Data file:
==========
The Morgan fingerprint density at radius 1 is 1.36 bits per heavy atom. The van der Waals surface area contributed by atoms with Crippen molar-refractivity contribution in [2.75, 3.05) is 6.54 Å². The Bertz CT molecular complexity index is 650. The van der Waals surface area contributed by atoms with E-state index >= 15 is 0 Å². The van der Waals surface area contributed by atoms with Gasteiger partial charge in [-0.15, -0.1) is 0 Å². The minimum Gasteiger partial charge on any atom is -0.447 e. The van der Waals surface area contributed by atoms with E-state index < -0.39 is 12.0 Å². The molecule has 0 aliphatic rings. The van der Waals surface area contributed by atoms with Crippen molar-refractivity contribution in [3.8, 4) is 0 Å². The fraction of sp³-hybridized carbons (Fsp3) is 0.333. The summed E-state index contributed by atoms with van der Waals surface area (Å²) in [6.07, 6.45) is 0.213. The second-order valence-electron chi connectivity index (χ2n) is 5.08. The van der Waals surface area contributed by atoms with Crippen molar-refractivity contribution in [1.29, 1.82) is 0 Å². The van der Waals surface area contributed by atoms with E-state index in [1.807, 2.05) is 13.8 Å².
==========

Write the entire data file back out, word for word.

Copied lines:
The Morgan fingerprint density at radius 1 is 1.36 bits per heavy atom. The van der Waals surface area contributed by atoms with Crippen molar-refractivity contribution in [2.75, 3.05) is 6.54 Å². The Bertz CT molecular complexity index is 650. The van der Waals surface area contributed by atoms with E-state index >= 15 is 0 Å². The van der Waals surface area contributed by atoms with Gasteiger partial charge in [-0.15, -0.1) is 0 Å². The minimum Gasteiger partial charge on any atom is -0.447 e. The van der Waals surface area contributed by atoms with E-state index < -0.39 is 12.0 Å². The molecule has 0 aliphatic rings. The van der Waals surface area contributed by atoms with Crippen molar-refractivity contribution in [3.8, 4) is 0 Å². The fraction of sp³-hybridized carbons (Fsp3) is 0.333. The summed E-state index contributed by atoms with van der Waals surface area (Å²) in [6.07, 6.45) is 0.213. The second-order valence-electron chi connectivity index (χ2n) is 5.08. The van der Waals surface area contributed by atoms with Crippen molar-refractivity contribution in [1.29, 1.82) is 0 Å². The van der Waals surface area contributed by atoms with E-state index in [1.807, 2.05) is 13.8 Å².